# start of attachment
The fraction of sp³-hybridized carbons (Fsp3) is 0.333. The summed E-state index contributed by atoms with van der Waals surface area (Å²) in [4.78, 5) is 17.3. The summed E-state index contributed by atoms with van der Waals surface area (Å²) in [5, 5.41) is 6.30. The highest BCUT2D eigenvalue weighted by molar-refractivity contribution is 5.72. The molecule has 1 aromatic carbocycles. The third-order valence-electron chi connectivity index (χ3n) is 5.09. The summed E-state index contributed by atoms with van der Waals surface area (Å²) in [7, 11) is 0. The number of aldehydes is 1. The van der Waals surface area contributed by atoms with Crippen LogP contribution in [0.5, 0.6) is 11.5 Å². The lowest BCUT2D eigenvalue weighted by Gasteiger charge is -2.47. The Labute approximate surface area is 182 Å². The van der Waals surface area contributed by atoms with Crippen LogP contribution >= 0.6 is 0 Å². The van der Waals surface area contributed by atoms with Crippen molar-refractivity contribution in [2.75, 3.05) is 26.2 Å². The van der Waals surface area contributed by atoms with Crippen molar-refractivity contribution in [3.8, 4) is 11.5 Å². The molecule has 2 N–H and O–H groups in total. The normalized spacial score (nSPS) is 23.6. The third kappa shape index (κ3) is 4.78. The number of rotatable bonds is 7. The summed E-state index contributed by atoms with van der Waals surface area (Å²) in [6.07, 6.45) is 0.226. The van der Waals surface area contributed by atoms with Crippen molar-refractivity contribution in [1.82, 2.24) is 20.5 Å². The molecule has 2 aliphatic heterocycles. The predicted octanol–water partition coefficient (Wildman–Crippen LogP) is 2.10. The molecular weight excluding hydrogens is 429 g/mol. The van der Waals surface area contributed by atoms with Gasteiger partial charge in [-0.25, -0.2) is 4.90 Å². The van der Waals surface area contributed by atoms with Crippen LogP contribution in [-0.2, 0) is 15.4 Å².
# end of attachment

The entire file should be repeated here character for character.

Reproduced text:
The fraction of sp³-hybridized carbons (Fsp3) is 0.333. The summed E-state index contributed by atoms with van der Waals surface area (Å²) in [4.78, 5) is 17.3. The summed E-state index contributed by atoms with van der Waals surface area (Å²) in [5, 5.41) is 6.30. The highest BCUT2D eigenvalue weighted by molar-refractivity contribution is 5.72. The molecule has 1 aromatic carbocycles. The third-order valence-electron chi connectivity index (χ3n) is 5.09. The summed E-state index contributed by atoms with van der Waals surface area (Å²) in [7, 11) is 0. The number of aldehydes is 1. The van der Waals surface area contributed by atoms with Crippen LogP contribution in [0.5, 0.6) is 11.5 Å². The lowest BCUT2D eigenvalue weighted by Gasteiger charge is -2.47. The Labute approximate surface area is 182 Å². The van der Waals surface area contributed by atoms with Crippen LogP contribution >= 0.6 is 0 Å². The van der Waals surface area contributed by atoms with Crippen molar-refractivity contribution in [2.75, 3.05) is 26.2 Å². The van der Waals surface area contributed by atoms with Crippen molar-refractivity contribution in [3.8, 4) is 11.5 Å². The molecule has 2 N–H and O–H groups in total. The normalized spacial score (nSPS) is 23.6. The third kappa shape index (κ3) is 4.78. The number of rotatable bonds is 7. The summed E-state index contributed by atoms with van der Waals surface area (Å²) in [6.07, 6.45) is 0.226. The van der Waals surface area contributed by atoms with Crippen molar-refractivity contribution in [1.82, 2.24) is 20.5 Å². The molecule has 2 aliphatic heterocycles. The predicted octanol–water partition coefficient (Wildman–Crippen LogP) is 2.10. The molecular weight excluding hydrogens is 429 g/mol. The van der Waals surface area contributed by atoms with Gasteiger partial charge in [-0.25, -0.2) is 4.90 Å². The van der Waals surface area contributed by atoms with Crippen LogP contribution in [-0.2, 0) is 15.4 Å².